New USAF ‘flying wing’, B-21 has key changes from B-2 bomber

Northrop Grumman and the Air Force released few images and showed the aircraft only from the front, but it is possible to notice significant differences in the Raider compared to its predecessor

There were months depending only on renderings whose characteristics did not even converge between them until on December 2, the US Air Force (USAF) and Northrop Grumman unveiled for the first time the B-21 Raider, the country’s new stealth bomber.

The most advanced military aircraft known, the new flying wing refers to its predecessor B-2 Spirit as expected, but has important changes, visible even with the scarce information available.

The B-21 was introduced in a similar fashion to the B-2 34 years ago in a hangar at USAF Plant 42 in Palmade, California. Now, however, care has been taken not to expose the aircraft during the day and also to prevent any flight or photographic angle other than the frontal one. In 1988, Aviation & Week obtained aerial footage of the B-2 revealing its rear end, much to the dismay of the US government.

In addition to the broadcast of Friday’s event, the Air Force released two high-resolution images of the Raider and they are the ones that speak more than the text of the official statement.

Although no technical data is available at the moment, it is possible to list some facts based on the two photos.

The B-21 looks smaller than the B-2 (USAF)

The B-21 looks smaller than the B-2

The wingspan of the new bomber suggests that it is smaller than the B-2 and perhaps with a greater sweep angle. But it is the landing gear that denounces a supposedly lighter weight. The nose gear is less robust than that of the Spirit and the main landing gear has only one set of two wheels against four of the B-2.

The upper part of the Raider is less evident

The comparative image above shows that Northrop Grumman was careful to reduce the exposure of the cockpit and especially the engine air intake, now practically hidden over the wings. It remains to be seen how the B-21 will behave at high angles of attack as the B-2 has openings over the fairings to divert air to the engines.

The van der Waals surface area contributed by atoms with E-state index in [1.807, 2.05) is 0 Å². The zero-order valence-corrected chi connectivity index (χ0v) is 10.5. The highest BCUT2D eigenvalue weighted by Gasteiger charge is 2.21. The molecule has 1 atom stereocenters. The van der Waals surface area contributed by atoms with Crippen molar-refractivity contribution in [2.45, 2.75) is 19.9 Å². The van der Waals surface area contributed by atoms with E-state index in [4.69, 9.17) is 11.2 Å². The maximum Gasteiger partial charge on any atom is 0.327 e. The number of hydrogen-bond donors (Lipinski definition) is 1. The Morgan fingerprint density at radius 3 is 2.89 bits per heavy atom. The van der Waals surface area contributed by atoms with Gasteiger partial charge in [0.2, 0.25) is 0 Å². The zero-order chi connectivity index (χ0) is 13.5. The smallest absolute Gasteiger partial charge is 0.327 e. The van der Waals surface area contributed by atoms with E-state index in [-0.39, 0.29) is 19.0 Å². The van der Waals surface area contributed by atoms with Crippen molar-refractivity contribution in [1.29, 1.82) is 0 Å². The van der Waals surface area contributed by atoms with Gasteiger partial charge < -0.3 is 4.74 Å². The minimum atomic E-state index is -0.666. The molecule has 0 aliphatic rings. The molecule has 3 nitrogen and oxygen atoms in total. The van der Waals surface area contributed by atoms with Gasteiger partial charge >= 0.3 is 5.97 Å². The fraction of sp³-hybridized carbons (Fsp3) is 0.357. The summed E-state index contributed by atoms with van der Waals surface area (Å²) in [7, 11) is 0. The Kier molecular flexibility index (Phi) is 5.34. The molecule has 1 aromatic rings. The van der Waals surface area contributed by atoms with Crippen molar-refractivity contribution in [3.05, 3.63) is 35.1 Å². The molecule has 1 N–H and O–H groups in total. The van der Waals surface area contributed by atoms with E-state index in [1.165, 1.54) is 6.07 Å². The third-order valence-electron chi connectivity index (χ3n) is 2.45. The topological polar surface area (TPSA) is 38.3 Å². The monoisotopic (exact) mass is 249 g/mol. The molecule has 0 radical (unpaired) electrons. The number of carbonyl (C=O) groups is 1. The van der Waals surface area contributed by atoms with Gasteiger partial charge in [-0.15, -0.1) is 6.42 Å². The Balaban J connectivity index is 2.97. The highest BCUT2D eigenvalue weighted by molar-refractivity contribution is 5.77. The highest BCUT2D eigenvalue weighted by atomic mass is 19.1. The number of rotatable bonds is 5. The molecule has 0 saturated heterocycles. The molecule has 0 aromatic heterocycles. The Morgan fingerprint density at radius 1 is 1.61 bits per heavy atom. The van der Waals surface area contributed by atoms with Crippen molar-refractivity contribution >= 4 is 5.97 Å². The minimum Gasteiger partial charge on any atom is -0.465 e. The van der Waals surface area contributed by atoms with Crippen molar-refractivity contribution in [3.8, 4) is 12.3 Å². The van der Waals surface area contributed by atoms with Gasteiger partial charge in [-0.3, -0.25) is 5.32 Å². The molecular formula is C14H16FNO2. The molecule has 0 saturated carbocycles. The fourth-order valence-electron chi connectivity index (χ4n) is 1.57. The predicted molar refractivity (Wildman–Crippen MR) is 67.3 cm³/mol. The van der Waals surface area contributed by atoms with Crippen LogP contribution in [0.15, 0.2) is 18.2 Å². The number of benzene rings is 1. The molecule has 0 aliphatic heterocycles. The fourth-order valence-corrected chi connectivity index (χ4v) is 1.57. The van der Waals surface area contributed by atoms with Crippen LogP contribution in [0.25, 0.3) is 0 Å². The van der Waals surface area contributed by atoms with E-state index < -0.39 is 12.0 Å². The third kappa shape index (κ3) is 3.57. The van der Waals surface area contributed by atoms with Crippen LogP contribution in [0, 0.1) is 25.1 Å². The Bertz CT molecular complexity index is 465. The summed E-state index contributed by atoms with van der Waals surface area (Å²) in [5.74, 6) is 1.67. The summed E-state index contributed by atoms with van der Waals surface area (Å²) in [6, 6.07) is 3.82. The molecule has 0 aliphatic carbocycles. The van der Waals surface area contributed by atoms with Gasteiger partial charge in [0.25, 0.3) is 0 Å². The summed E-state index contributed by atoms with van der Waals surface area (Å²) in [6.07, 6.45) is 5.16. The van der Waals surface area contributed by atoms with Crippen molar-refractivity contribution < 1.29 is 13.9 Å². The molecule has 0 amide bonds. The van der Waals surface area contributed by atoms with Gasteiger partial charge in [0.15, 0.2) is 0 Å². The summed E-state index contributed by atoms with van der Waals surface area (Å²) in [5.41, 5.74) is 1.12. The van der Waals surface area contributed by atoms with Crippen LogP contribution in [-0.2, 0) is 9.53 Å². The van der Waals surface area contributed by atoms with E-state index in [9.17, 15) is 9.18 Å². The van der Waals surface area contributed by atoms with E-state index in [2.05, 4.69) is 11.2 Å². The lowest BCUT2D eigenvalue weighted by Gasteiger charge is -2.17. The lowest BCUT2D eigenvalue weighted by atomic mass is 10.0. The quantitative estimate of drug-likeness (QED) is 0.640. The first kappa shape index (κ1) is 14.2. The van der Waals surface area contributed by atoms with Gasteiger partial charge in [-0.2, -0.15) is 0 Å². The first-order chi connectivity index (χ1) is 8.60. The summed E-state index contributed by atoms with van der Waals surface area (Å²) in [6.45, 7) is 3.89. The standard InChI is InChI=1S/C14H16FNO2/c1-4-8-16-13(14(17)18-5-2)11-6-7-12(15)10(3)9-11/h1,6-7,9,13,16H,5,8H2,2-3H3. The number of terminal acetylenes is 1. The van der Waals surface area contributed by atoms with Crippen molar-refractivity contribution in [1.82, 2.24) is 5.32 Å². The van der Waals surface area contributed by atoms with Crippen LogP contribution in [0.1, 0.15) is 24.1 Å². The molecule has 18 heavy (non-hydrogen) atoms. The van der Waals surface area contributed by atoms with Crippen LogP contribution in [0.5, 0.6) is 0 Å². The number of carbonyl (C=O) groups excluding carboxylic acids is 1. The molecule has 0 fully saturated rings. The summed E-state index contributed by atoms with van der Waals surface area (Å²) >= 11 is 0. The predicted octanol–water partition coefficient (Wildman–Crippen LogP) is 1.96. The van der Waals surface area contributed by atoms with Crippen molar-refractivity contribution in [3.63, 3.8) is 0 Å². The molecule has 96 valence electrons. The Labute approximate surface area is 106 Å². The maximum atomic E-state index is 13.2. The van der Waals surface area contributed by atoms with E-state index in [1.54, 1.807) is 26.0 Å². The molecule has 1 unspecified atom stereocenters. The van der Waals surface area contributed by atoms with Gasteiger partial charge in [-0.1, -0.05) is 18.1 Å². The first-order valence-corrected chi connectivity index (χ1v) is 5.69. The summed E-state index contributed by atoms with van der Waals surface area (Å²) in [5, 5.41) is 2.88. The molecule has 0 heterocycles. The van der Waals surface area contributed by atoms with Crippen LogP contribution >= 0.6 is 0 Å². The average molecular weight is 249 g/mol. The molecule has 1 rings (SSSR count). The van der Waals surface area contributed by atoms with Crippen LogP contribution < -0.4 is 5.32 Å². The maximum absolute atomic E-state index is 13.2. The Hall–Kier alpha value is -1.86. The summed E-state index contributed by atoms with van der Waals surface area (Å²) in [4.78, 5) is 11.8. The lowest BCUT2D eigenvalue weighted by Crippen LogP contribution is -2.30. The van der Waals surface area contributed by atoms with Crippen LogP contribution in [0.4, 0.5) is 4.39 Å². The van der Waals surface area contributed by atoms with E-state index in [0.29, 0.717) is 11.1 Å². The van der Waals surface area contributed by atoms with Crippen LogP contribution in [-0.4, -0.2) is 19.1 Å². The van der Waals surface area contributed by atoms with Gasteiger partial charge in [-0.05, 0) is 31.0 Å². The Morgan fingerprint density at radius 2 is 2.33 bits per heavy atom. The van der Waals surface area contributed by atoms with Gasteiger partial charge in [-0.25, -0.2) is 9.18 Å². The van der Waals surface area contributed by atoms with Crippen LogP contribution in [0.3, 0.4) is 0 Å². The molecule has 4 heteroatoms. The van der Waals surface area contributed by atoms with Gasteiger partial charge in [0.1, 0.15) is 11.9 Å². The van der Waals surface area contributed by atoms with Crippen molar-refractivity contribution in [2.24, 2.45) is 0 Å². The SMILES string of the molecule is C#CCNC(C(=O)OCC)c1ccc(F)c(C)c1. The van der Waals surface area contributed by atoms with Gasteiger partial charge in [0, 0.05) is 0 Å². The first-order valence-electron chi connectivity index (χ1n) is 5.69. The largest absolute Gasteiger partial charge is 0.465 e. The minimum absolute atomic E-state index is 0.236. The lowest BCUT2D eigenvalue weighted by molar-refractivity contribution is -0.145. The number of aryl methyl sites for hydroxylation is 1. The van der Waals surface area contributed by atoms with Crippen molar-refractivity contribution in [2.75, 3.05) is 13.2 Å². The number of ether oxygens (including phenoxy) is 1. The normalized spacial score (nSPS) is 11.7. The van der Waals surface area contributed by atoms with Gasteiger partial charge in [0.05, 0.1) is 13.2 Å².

The air intake and the larger volume of the wing (USAF)

The volume of the “fuselage” of the B-21 seems larger

As they are flying wings, the B-2 and B-21 depend on the distribution of components and weapons in the central portion of the structure, but in the Raider this central volume seems larger while in the Spirit it extended more towards the tips.

The B-21 even has a very peculiar windscreen format

In the illustrations released before the presentation, the B-21 appeared with a windscreen and side windows similar to the B-2, but an image ended up being inconsistent with this configuration. In it, the windscreen appeared separated from the side windows and at unusual angles. In the end, Raider follows precisely this configuration, which can perhaps be justified by a smaller area of ​​​​reflection.

The peculiar windscreen (USAF)

Light gray instead of two-tone dark gray

Northrop Grumman suggests it developed a lighter shade of gray surface on the B-21, as opposed to the two shades of dark gray on the B-2.

Less form, more content

As expected, the B-21 Raider will raise many questions and discoveries during its development program and not coincidentally.

If in 1988, the Soviet Union seemed incapable of developing a similar bomber, now China has the resources to reproduce a similar aircraft, although the stealth bomber currently under development is close to being unveiled.

The landing gear e the symbol similar to old Northrop and Grumman logos (USAF)

Therefore, the care in not exposing strategic details was evident. It’s what we don’t see that can mean the Raider’s great strategic advantages. The surface of the aircraft shown, for example, has practically no marks that would indicate systems, equipment and sensors like those that appear on the B-2.

More important is what is inside the B-21. As a 6th generation aircraft, the stealth bomber is a changeable platform, capable of receiving new technologies without great difficulty and being easily rebuilt if necessary. It is in this paradigm shift that the USAF is betting to make the Raider a constant threat from the end of the decade.

B-21 Raider rendering (USAF)


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